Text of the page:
The other day, Shamu one of the college students who cooks for Bapu, myself and whosoever comes, made pancakes.
Talking to Ethan a young man from Canada who is here helping Bapu, I said, “These pancakes aren’t very good.” Ethan who loves pancakes and is considered an authority on pancakes, muffins and assorted bakery stuff, countered, “They are good.” I continued, “He should have put bananas in”. Ethan’s reply, “But he did.” “Oh,” I said. “But he also should have added some vanilla extract that would have made them tastier.” “He did that too.” Ethan replied. “Oh!” I said again and then continued, “Well I really wouldn’t know; I didn’t eat any.”
I come across a Pancake Story all the time with young and even not so young people, people who visit or come as volunteers to our home in Nagpur, except it is not about pancakes but about the Bible. At the end of the conversation, though not admitted, it comes to the same thing; “Well I really wouldn’t know; I didn’t read any of it.” This is not fully true as at least they read the cover page, “Holy Bible”.
The other day I read that 80% of Christians don’t read their Bibles daily; and I am afraid, monthly and yearly would not be too much of an exaggeration. The obvious reason behind this is not just laziness but the deeply rooted belief that the Bible is not worth reading. That it contains nothing of value for their daily lives. It has nothing to offer. They come to this conclusion not because they studied the Bible but rather the reverse – they never did.
At my first year in Bible College, I am not sure it was discontinued; we had to fill out what I called the “weather report” – whether or not we prayed and read the Bible, and of course how long. I prayed three minutes or did what I considered to be prayer and read unconnected verses from the Bible. The bits and pieces I read, most of the time, didn’t make sense because they were unconnected to anything else. It all was drudgery.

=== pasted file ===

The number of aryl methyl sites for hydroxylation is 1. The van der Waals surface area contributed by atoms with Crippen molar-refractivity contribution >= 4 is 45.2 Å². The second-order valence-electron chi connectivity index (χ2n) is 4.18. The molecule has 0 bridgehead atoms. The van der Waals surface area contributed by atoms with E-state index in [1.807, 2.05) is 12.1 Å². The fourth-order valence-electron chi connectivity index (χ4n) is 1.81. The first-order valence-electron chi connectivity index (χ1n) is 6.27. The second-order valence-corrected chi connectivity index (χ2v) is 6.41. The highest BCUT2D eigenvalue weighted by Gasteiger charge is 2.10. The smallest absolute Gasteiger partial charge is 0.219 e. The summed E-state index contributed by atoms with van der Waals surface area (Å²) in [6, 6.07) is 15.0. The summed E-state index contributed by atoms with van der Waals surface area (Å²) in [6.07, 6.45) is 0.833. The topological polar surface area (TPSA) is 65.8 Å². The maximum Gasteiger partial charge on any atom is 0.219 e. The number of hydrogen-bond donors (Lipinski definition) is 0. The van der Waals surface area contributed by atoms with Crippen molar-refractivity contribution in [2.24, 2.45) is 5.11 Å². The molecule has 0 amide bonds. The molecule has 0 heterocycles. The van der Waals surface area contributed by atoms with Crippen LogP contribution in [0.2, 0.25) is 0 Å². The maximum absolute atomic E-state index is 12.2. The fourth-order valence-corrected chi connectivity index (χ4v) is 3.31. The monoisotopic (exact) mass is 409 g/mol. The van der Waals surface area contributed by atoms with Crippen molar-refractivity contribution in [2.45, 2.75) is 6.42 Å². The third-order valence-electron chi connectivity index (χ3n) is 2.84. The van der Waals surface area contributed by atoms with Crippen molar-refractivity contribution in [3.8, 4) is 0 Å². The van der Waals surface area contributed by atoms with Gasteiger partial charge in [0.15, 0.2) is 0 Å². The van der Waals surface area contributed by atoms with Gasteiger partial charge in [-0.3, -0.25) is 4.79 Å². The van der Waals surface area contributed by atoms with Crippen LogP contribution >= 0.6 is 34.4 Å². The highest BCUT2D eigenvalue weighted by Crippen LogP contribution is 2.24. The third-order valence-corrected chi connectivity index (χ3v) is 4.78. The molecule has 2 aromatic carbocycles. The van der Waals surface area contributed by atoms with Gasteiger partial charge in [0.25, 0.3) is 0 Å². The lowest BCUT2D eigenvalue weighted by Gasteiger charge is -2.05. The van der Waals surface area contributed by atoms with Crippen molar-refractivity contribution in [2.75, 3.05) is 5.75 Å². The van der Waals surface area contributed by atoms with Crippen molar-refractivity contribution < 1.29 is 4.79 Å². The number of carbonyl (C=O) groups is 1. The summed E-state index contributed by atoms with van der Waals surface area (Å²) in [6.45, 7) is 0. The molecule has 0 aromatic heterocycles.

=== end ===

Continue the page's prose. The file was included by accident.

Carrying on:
It seems many Christians have not graduated from that perspective. We feel sort of proud just to have “labored” through today’s reading of Daily Bread. We are not interested to get to know God just fulfill a felt obligation. The idea is that every interaction with God be it prayer, Bible reading or ministry is an unpalatable duty. We are like the elder brother in the Parable of the Prodigal son, we serve our father out of duty not love.
That is why there is no joy in serving God. There is no “As a deer longs for flowing streams, so my soul longs for you, O God. My soul thirsts for God, for the living God.” Psalm 42; nor is there “I was glad when they said unto me; Let us go into the house of the Lord.” Psalm 122.
Yet to read the Bible is no more a duty than looking at your GPS while driving. It is our ignorance of the Bible that makes us turn to famous people about their idea about Jesus Christ and are thrilled when they think he is a nice guy. We are disturbed by the late Gagarin, the Russian cosmonaut who flew around the earth in a spaceship and proclaimed, “I didn’t see God anywhere!” Or Stephen Hawking when he stated “there is no heaven.” No doubt for him there will not be. The only people who can talk authoritatively about God and the things of God are the people who read their Bible and are in constant communion with him.
Therefore, the majority of Christians are like a drying lake that has stopped being fed by a stream of fresh water. The level sinks below the outlet on the other end. And our dullness and dryness affects the whole congregation. After all, we cannot teach what we don’t know. And therefore there is no “…but the people who know their God will display strength and take action.”
We are not doing any exploits great or small. We seek for job satisfaction and not for satisfying God – our ultimate employer. We seek for joy in what we are doing and not in him for whom we are doing it because – having surrendered the Bible to the attic of our lives we neither know him nor know what he expects from us.
And so the tragedy is rather than abandoning ourselves joyfully to the tasks we are engaged in we flee from job to job in the hope of finding God’s will for our life, the will he clearly stated in his word – “making disciples of all men!”